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Begin at the beginning (I/V): nexus-integrated policies for clean hydrogen production and integration into high-priority heavy industry sectors in Japan

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By Venera N. Anderson

· 5 min read

This article is part one of a five-part series on clean hydrogen in heavy industry sectors in Japan. You can find part two here, part three here, part four here, and part five here.

Part 1. Introduction

Considering Japanese energy and environmental situations, this research paper evaluates the country's hydrogen (H2) strategy and proposes innovative policies to produce and integrate clean H2 into its high-priority heavy industry applications. On Earth, H2 exists naturally only in the compound form with other elements in the gaseous, solid, and liquid phases despite being the most abundant element in the universe (EIA, 2022). Therefore, an energy source must separate the element from the H2-containing feedstock (DOE, 2020a). The current H2 production is costly and energy-intensive since, due to the laws of thermodynamics, it takes more energy to obtain H2 than H2 provides when this element is converted into usable energy (Economist, 2021). Depending on various production methods and technological resources, H2 can be classified as 1) black/brown (black/brown coal via gasification), 2) gray (natural gas through steam-methane reforming), 3) blue (same technologies with added carbon capture and sequestration), 4) green (renewable sources through electrolysis, water-splitting); 5) pink (nuclear energy through electrolysis), and 6) turquoise (natural gas via pyrolysis, methane thermal splitting) (H2 Green Steel; Economist, 2021). According to Lazard (2023), clean H2 consists of blue, green, or pink H2. Unused tertiary effluents from wastewater treatment, as the preferred option over potable or desalinated water, have a substantial potential to lead to the sustainable and circular production of clean H2 (especially green H2), which does not lead to water competition and stress (Woods et al.; Tak et al., 2022).

Currently, H2 is widely used in the chemical industry (as a feedstock), in refining, the steel industry (as a reducing agent), and for specific applications in other industries (IEA, 2023a). Clean H2 presents a vital opportunity for Japan amid the decarbonization transition, displacing high-carbon energy sources and carriers with low-carbon ones (Corbeau et al., 2022). As a crucial player in reducing carbon intensity in some hard-to-abate sectors (Appendix, Figure 1), the industries where emissions are difficult to avoid (Chammard, 2022), clean H2 may complement energy efficiency improvements and other low-carbon technologies in Japanese decarbonization efforts (Hydrogen Council, 2021). Clean H2 can also continue Japanese renewable electricity's growth and contribute to other policy objectives: energy access, economic development, energy security, and local air pollution (IEA, 2019).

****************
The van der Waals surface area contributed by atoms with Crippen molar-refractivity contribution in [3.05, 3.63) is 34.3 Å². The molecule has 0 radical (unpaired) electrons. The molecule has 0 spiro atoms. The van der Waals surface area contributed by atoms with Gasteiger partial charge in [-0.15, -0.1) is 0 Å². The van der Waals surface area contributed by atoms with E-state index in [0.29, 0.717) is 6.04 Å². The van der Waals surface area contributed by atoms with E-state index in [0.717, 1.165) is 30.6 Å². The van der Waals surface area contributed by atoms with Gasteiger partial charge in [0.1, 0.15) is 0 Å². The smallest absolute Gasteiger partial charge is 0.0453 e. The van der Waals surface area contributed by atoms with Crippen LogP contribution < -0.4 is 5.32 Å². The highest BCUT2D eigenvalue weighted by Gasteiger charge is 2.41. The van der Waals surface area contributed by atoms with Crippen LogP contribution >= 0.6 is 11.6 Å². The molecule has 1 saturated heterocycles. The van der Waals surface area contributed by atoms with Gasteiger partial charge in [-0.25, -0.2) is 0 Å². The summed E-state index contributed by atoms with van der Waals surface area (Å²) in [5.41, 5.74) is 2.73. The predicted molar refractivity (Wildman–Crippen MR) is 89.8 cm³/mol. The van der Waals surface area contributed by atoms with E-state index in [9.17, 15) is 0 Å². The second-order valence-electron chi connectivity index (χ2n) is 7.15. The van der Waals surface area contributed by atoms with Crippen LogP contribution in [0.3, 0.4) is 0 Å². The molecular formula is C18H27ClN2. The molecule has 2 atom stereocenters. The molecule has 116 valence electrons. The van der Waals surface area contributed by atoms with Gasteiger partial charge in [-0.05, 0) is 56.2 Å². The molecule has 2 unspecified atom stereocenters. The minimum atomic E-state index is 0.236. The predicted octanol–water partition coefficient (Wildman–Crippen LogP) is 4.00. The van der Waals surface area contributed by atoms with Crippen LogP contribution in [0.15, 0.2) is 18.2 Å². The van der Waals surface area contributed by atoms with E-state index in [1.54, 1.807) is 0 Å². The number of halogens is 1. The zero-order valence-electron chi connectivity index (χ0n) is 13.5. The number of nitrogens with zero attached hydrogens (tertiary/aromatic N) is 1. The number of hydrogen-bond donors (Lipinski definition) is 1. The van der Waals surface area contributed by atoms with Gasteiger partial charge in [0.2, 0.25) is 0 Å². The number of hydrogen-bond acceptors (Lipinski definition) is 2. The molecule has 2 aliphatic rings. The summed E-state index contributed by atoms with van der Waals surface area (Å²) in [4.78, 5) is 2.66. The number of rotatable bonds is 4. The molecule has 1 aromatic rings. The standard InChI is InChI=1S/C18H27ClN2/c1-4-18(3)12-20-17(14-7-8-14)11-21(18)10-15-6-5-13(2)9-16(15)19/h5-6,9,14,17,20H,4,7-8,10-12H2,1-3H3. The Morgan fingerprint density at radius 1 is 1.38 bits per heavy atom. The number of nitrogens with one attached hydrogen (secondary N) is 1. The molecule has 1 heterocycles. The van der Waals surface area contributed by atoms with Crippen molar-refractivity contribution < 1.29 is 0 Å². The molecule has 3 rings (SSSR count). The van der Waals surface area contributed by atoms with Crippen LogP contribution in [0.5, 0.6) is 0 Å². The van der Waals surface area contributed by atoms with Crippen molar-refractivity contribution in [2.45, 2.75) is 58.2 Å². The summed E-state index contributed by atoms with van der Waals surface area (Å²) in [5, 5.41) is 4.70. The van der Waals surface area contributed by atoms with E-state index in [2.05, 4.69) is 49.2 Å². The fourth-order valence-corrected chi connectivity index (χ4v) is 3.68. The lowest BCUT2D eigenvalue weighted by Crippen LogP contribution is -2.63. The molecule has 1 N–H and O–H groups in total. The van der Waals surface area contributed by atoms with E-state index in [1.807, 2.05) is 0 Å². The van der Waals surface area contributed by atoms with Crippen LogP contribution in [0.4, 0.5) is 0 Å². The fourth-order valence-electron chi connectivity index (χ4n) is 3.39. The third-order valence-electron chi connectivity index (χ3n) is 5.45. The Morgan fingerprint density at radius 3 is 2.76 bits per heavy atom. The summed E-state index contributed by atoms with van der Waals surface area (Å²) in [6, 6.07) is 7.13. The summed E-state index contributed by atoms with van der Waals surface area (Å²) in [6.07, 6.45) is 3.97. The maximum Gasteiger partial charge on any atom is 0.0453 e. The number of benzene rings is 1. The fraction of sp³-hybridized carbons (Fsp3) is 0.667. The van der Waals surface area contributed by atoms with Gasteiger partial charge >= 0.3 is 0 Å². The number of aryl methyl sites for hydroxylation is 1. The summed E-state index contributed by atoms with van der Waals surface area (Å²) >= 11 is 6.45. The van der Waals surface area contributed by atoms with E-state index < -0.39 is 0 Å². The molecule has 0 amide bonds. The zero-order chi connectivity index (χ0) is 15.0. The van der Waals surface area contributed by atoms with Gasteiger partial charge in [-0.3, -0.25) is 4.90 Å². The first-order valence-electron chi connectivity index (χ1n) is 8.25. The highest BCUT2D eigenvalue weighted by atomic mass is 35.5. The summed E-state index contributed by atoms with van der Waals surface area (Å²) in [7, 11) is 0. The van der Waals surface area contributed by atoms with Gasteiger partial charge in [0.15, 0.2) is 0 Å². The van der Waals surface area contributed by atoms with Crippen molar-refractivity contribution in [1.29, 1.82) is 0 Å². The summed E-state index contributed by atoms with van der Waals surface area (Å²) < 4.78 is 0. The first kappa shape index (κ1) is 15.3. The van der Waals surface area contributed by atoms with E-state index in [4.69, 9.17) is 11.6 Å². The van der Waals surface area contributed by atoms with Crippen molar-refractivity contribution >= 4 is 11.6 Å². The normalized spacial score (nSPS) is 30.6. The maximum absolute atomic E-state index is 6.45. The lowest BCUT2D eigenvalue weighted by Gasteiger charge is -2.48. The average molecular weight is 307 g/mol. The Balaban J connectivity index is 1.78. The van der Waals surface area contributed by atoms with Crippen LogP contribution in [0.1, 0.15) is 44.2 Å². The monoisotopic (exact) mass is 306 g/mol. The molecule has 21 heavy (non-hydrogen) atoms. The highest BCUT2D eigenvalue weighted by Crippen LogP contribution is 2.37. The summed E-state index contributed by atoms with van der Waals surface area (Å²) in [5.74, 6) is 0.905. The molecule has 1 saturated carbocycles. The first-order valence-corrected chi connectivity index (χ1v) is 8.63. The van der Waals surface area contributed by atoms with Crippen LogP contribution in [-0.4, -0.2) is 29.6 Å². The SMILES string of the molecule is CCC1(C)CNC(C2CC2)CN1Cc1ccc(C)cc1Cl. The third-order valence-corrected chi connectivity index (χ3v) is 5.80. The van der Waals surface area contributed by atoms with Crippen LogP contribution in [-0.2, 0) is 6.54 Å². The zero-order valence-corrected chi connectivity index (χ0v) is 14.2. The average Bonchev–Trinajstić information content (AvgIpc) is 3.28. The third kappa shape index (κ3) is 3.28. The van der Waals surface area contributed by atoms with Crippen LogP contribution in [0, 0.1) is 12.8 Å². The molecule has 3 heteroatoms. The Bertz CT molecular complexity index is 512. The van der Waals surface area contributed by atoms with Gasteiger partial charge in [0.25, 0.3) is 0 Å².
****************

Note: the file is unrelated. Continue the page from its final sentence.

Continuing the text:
Japan, as the world's third-largest developed economy, faces many environmental and energy issues. First, the Japanese energy security environment is vulnerable compared to the other Group of Seven countries. For example, in 2022, the country's primary energy self-sufficiency ratio was 11% versus that of the United Kingdom (75%), the United States (106%), and Canada (179%). The revised ratio (FY2021) is 13.3% (METI, 2022a; 2022b; 2023b). This low self-sufficiency ratio is based on the scarcity of domestic fossil fuels. The country has other energy resources but does not use them to their potential (geothermal, wind, solar, tidal, and wave). For example, in 2022, Japan depended on imports for 97% of its primary energy supply, exposing itself to the high global fossil fuel price volatility during the Russia-Ukraine war. Since it lacks global natural gas or oil pipelines, Japan relies on liquefied natural gas (LNG) carrier and tanker shipments of LNG and crude oil to meet its energy demand as the world's fifth-highest energy consumer. Although Japan's fossil fuel dependence is still high, the country's consumption has been declining. For example, fossil fuel's share of Japanese electricity generation decreased to 72% in 2021 from 89% in 2012 (Appendix, Figure 2). The leading replacement sources in the Japanese generation mix have been nuclear and renewables, especially solar. Furthermore, Japan's electricity demand is projected to decrease owing to the sizable aging population decline and energy efficiency improvements (EIA, Shiraishi et al., 2023; IEA, 2021).